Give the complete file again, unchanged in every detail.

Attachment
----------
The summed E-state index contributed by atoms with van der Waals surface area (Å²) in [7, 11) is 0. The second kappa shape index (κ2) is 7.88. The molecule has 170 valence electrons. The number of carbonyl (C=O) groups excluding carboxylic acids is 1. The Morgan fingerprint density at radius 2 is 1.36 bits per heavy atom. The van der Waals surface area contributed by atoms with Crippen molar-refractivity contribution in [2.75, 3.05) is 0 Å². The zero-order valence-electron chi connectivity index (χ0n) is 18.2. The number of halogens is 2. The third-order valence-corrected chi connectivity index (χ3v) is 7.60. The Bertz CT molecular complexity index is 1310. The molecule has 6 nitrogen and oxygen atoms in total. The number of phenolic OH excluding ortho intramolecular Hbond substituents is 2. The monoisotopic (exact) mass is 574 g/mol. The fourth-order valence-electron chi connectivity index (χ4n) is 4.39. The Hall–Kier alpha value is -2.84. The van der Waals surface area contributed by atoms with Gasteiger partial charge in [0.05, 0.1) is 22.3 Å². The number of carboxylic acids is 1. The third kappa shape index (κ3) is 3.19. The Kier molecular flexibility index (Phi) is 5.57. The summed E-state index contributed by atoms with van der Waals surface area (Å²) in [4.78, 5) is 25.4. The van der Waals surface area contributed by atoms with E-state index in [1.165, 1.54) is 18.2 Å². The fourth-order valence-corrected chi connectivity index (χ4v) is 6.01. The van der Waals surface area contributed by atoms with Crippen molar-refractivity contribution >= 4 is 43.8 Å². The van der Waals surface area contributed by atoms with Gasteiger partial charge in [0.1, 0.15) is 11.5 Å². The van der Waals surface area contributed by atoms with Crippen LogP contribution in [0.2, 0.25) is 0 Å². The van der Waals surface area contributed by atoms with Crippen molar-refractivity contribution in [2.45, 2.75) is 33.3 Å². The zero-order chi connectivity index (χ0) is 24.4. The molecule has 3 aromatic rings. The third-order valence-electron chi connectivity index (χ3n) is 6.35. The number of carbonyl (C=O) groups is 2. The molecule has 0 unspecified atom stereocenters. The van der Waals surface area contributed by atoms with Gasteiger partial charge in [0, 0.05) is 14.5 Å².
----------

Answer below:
The summed E-state index contributed by atoms with van der Waals surface area (Å²) in [7, 11) is 0. The second kappa shape index (κ2) is 7.88. The molecule has 170 valence electrons. The number of carbonyl (C=O) groups excluding carboxylic acids is 1. The Morgan fingerprint density at radius 2 is 1.36 bits per heavy atom. The van der Waals surface area contributed by atoms with Crippen molar-refractivity contribution in [2.75, 3.05) is 0 Å². The zero-order valence-electron chi connectivity index (χ0n) is 18.2. The number of halogens is 2. The third-order valence-corrected chi connectivity index (χ3v) is 7.60. The Bertz CT molecular complexity index is 1310. The molecule has 6 nitrogen and oxygen atoms in total. The number of phenolic OH excluding ortho intramolecular Hbond substituents is 2. The monoisotopic (exact) mass is 574 g/mol. The fourth-order valence-electron chi connectivity index (χ4n) is 4.39. The Hall–Kier alpha value is -2.84. The van der Waals surface area contributed by atoms with Gasteiger partial charge in [0.05, 0.1) is 22.3 Å². The number of carboxylic acids is 1. The third kappa shape index (κ3) is 3.19. The Kier molecular flexibility index (Phi) is 5.57. The summed E-state index contributed by atoms with van der Waals surface area (Å²) in [4.78, 5) is 25.4. The van der Waals surface area contributed by atoms with E-state index in [1.165, 1.54) is 18.2 Å². The fourth-order valence-corrected chi connectivity index (χ4v) is 6.01. The van der Waals surface area contributed by atoms with Crippen molar-refractivity contribution >= 4 is 43.8 Å². The van der Waals surface area contributed by atoms with Gasteiger partial charge in [0.1, 0.15) is 11.5 Å². The van der Waals surface area contributed by atoms with Crippen LogP contribution in [0.2, 0.25) is 0 Å². The van der Waals surface area contributed by atoms with Crippen molar-refractivity contribution in [2.45, 2.75) is 33.3 Å². The zero-order chi connectivity index (χ0) is 24.4. The molecule has 3 aromatic rings. The third-order valence-electron chi connectivity index (χ3n) is 6.35. The number of carbonyl (C=O) groups is 2. The molecule has 0 unspecified atom stereocenters. The van der Waals surface area contributed by atoms with Gasteiger partial charge in [0, 0.05) is 14.5 Å².